UNB/ CS/ David Bremner/ teaching/ cs3613/ tutorials/ CS3613 Tutorial 7


We have seen several cases where the syntax supported by an interpreter can be modified by using some kind of preprocessor (e.g. converting with* into nested with. This tutorial is on macros, which are a way for the programmer to change the syntax of a language without changing the language interpreter / compiler.

All of the following should be in #lang plai-typed. You can use one source file for the whole tutorial; otherwise you may need to duplicate some definitions which are re-used.

Part 1. Adding FLANG syntax to racket

The first new tool is define-syntax-rule

The key idea here is a pattern. In the example below, the (with (id val) body) s-expression acts something like a type variant in type-case. The with is treated literally, and the other identifiers are bound to whatever s-expression is in that position. This is a bit analogous to a regular define, except notice the extra parens in the with syntax are no problem here.

#lang plai-typed
(define-syntax-rule (with (id val) body)
  (let [(id val)]

The body of the define-syntax-rule the racket code to replace the with form. Here is one test; add a couple more to convince yourself it is working.

(test (with (x 1) (+ x x)) 2)

Notice there is no quoting of the with in this test; it is now a Racket expression just like let.

Use define-syntax-rule to define syntax for fun and call so that the following tests (borrowed from the lectures) pass

  (test {with {add3 {fun {x} {+ x 3}}}
              {with {add1 {fun {x} {+ x 1}}}
                    {with {x 3}
                          {call add1 {call add3 x}}}}}

  (test {call {call {fun {x} {call x 1}}
                    {fun {x} {fun {y} {+ x y}}}}

Part 2. Short circuit

Some Racket forms like and and or look like function calls, but we know they are not because they support short-circuit evaluation. In this part we use define-syntax-rule to define And and Or, which are just like the lower case version except the short-circuit evaluation is from the right.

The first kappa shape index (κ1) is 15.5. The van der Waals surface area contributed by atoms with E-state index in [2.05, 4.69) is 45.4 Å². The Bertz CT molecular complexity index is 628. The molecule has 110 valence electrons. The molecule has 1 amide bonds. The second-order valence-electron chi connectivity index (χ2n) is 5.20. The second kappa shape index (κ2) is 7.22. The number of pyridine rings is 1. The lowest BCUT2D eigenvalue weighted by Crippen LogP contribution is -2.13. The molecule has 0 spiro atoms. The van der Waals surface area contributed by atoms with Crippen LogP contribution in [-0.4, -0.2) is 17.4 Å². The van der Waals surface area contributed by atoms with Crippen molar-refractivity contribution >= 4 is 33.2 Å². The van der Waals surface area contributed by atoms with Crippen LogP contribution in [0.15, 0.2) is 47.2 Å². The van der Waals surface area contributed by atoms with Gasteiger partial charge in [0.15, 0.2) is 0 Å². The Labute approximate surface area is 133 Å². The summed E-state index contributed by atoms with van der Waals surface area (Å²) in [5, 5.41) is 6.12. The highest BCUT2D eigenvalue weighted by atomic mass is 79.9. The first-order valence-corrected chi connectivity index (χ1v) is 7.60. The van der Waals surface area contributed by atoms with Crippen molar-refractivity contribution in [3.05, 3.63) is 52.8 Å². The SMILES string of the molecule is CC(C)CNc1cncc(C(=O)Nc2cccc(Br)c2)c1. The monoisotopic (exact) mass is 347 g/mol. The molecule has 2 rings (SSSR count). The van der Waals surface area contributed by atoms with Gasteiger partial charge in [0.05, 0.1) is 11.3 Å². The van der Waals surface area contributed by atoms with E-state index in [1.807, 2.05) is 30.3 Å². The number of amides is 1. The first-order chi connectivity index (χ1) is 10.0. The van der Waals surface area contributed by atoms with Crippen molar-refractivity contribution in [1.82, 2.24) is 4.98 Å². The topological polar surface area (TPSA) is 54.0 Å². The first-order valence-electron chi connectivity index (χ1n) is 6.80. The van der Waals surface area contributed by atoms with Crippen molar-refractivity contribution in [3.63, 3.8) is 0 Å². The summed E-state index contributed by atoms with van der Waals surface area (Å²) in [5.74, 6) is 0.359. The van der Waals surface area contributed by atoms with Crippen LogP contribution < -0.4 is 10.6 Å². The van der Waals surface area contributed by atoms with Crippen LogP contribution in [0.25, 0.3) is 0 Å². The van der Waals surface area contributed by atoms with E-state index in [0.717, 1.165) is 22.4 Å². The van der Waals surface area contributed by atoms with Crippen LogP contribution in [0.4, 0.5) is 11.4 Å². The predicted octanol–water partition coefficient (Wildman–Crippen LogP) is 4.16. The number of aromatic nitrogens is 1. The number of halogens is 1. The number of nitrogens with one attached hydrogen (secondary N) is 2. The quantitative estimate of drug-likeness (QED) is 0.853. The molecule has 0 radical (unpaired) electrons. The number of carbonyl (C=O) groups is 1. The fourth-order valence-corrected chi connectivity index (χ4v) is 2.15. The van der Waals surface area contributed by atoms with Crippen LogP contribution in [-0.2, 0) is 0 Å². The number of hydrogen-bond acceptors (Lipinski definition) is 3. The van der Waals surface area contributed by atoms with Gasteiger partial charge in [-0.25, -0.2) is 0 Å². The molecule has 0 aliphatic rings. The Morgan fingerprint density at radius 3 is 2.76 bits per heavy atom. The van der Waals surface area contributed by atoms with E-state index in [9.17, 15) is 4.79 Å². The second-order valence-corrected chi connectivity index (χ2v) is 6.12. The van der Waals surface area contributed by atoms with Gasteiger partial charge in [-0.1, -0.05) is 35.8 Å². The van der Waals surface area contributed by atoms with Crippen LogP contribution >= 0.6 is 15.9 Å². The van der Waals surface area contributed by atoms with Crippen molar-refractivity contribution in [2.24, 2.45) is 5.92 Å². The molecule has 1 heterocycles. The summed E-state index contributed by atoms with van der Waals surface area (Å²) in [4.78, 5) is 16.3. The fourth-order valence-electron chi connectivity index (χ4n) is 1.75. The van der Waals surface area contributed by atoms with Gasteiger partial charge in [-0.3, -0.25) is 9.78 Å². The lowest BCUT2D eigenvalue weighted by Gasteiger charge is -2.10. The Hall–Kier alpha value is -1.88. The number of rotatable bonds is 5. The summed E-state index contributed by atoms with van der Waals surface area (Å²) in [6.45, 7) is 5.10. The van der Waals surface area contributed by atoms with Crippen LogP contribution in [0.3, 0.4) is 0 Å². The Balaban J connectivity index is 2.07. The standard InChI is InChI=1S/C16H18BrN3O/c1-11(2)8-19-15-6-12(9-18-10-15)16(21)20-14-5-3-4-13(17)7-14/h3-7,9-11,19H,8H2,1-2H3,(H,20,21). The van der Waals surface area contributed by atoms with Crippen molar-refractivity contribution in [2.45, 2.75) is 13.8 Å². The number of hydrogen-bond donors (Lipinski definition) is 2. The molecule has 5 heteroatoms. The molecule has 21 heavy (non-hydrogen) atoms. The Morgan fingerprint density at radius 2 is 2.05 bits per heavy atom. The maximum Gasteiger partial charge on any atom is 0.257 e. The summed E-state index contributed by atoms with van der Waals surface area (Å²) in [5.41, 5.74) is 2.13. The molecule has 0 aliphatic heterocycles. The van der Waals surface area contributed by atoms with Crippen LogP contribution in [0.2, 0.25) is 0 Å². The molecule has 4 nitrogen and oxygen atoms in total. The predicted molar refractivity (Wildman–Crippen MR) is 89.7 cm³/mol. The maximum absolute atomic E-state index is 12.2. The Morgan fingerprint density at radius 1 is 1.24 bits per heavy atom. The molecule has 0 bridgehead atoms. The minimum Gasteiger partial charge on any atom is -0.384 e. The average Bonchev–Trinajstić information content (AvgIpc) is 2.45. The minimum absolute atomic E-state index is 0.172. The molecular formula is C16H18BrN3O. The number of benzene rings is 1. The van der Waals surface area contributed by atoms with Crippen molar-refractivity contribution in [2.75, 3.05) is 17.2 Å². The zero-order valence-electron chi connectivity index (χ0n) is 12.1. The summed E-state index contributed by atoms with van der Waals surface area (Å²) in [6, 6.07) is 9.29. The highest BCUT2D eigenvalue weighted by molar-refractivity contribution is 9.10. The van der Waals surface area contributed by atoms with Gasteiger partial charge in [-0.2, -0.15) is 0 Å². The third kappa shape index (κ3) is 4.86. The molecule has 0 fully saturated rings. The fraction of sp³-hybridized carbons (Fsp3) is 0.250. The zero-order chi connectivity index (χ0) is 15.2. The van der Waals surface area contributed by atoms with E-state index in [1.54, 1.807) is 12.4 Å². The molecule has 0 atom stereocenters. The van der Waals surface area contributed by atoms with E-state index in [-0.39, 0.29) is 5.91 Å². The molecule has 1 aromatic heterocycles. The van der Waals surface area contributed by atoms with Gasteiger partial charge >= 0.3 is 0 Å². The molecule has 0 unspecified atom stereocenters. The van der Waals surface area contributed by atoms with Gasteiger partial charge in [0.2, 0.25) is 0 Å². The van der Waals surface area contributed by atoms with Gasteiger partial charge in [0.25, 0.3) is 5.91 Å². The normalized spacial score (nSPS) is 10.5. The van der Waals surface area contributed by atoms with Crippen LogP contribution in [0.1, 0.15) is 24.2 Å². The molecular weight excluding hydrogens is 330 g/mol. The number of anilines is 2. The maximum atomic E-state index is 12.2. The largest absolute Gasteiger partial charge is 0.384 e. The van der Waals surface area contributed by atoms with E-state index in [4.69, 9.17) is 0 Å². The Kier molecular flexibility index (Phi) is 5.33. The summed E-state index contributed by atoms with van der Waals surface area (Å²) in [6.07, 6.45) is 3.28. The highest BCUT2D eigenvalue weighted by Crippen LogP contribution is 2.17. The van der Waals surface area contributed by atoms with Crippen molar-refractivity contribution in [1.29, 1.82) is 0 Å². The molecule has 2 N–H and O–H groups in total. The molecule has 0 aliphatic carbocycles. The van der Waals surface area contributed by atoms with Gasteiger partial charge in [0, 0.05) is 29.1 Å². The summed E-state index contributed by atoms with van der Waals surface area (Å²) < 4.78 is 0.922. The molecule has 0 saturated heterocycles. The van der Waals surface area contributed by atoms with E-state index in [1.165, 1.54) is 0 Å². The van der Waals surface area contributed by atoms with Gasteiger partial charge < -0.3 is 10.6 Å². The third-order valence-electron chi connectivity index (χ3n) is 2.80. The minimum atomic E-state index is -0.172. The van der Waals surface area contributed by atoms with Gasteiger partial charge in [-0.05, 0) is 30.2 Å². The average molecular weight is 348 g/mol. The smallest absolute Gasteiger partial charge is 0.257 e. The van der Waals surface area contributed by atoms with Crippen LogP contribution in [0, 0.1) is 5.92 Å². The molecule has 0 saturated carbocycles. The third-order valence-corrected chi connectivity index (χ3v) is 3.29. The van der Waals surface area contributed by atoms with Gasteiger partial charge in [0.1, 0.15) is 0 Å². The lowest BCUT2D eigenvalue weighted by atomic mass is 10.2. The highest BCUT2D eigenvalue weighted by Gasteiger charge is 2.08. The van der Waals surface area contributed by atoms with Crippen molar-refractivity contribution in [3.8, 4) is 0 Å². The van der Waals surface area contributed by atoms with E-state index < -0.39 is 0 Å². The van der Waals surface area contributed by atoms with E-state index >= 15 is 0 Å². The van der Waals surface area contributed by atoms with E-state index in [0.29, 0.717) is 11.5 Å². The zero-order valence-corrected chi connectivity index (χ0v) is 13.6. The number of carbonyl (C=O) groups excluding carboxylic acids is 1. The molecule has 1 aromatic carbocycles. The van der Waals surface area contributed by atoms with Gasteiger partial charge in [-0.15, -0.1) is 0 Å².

(define-syntax-rule (And a b)
  (if b a #f))

(define (die)
  (error 'die "don't run this"))

(test (And (die) #f) #f)
(test/exn (and (die) #f) "don't run this")

Define Or in a similar way to And.

(test (Or (die) #t) #t)
(test/exn (or (die) #t) "don't run this")

Part 3, multiple cases.

The syntax-rules form can be used test a sequence of patterns against a form starting with one identifier. The following code almost works to satisfy the tests. Thinking about cond, what small change do you need to make?

(define-syntax arghh
  (syntax-rules ()
    [(arghh) 0]
    [(arghh a) 1]
    [(arghh (a)) 2]))

(test (arghh) 0)
(test (arghh thptt) 1)
(test (arghh (die)) 2)

Part 4, with*, again.

Recall with* construct from Assignment 4. One of the ways to solve this was to convert with* into a nested set of with forms. It turns out this is fairly easy to do with syntax rules and recursion. A key ingredient is the ability to match sequences with syntax patterns.

Fill out the following syntax-rules in order to expand the with* into a with containing a with* (or if you prefer to skip a macro level, into a let containing a with*.

Note that ... is really valid racket syntax here, and you can place it in your expansion to mean "copy the matched sequence". Roughly speaking, (id val) ... matches a sequence of (id1 val1) (id2 val2) (id3 val3)

(define-syntax with*
  (syntax-rules ()
    [(with* () body) body]
    [(with* ((first-id first-val) (id val) ...) body)

(test {with* {{x 5} {y {- x 3}}} {+ y y}} 4)
(test {with* {{x 5} {y {- x 3}} {y x}} {* y y}} 25)